New Trier Township Food Pantry Restocked for the Holidays
More than 100 North Shore families in need can breathe a little easier for the holidays, thanks to a community effort last week to restock its shelves.
North Shore residents were invited to participate in a food drive last Saturday sponsored at a local grocer’s. For a day, the Grand Food Center, with stores in Winnetka and Glencoe, promised to match shoppers’ donation of high-demand pantry items—including dried beans, rice and pasta, cooking oil, and paper goods.
“We’re now definitely set for the holidays,” says Brian Leverenz, a New Trier Township administrator. Last Saturday, the community service coordinator had to make two trips the pantry to empty his mini-van of non-perishable food and paper product donations. Pantry volunteers, meanwhile, were left with hours of work to sort the items among several rooms in the township office’s basement.
But no one was complaining.
“The Grand continues to be a champion of our cause, and a true, community partner in every sense of the word,” Leverenz says. His daily duties include overseeing the township’s food pantry at 739 Elm Street in Winnetka.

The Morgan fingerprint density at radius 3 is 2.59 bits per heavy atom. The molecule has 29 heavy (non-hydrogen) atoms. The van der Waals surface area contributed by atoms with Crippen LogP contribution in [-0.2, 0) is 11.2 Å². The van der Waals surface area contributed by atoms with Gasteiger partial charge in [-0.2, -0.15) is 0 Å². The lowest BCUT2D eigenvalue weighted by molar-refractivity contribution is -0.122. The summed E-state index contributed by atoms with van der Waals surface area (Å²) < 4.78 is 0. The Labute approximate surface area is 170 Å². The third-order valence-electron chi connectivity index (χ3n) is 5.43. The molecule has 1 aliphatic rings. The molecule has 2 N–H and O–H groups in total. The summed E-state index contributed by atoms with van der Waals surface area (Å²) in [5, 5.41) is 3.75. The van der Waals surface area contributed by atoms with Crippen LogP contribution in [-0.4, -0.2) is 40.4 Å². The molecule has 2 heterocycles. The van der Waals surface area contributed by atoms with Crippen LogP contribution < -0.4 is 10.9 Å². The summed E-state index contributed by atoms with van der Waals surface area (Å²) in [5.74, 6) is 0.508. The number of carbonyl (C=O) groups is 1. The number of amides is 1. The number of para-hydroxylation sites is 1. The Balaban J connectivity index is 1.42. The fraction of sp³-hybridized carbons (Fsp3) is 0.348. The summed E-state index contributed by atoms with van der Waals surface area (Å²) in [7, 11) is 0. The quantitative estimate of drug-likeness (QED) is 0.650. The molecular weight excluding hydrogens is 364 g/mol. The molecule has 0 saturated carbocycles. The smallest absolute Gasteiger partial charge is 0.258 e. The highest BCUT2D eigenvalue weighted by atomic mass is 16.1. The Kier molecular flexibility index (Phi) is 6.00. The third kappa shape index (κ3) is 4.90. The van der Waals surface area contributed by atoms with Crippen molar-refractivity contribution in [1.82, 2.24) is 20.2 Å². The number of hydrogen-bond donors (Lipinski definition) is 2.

Chris Barber, a co-owner of the Grand Food Center, admits to getting “a little emotional” late Saturday as he watched Leverenz’ van being loaded a second time at his Winnetka store.
“My weakness came at a moment when I reflected on the incredible generosity of our shoppers,” says Barber. “At that same time, I was thinking about all the local families that will benefit from this donation.”
It’s this same blend of duty-to-community and humility that earned Barber and his colleagues a feature story in a recent issue of Quintessential New Trier. When asked why the Grand Food Center is so involved with local charities, co-owner Dan Klebba offered this response: “It’s just good business. I don’t think it needs to be any more complicated than that.”
The food pantry continues to be the Grand’s biggest benefactor.
The New Trier Township Food Pantry serves residents in need in Glencoe, Winnetka, Kenilworth, Wilmette, and portions of Northfield and Glenview. Despite the area’s well-to-do reputation, each community has families that quietly seek its help throughout the year.
Its continuous needs include canned pasta (like SpaghettiOs), cooking oil, dried beans, white and brown rice, and laundry detergent. Paper products like paper plates, paper towels, napkins, facial tissue and toilet paper, are also in constant demand.
“Nobody can live off of a food pantry,” Leverenz insists. That’s because the pantry rarely stocks fresh meat, fish, vegetables or produce due to the perishable nature of these items. Another common misconception, he says, is that a food pantry can feed people entirely. “That’s not true,” he says. “We're here to relieve some of the financial burden for our clientele, which allows their cash to be used for more immediate, vital needs."
To learn more, call the New Trier Township Food Pantry at 847-446-8203, or by visiting www.newtriertownship.com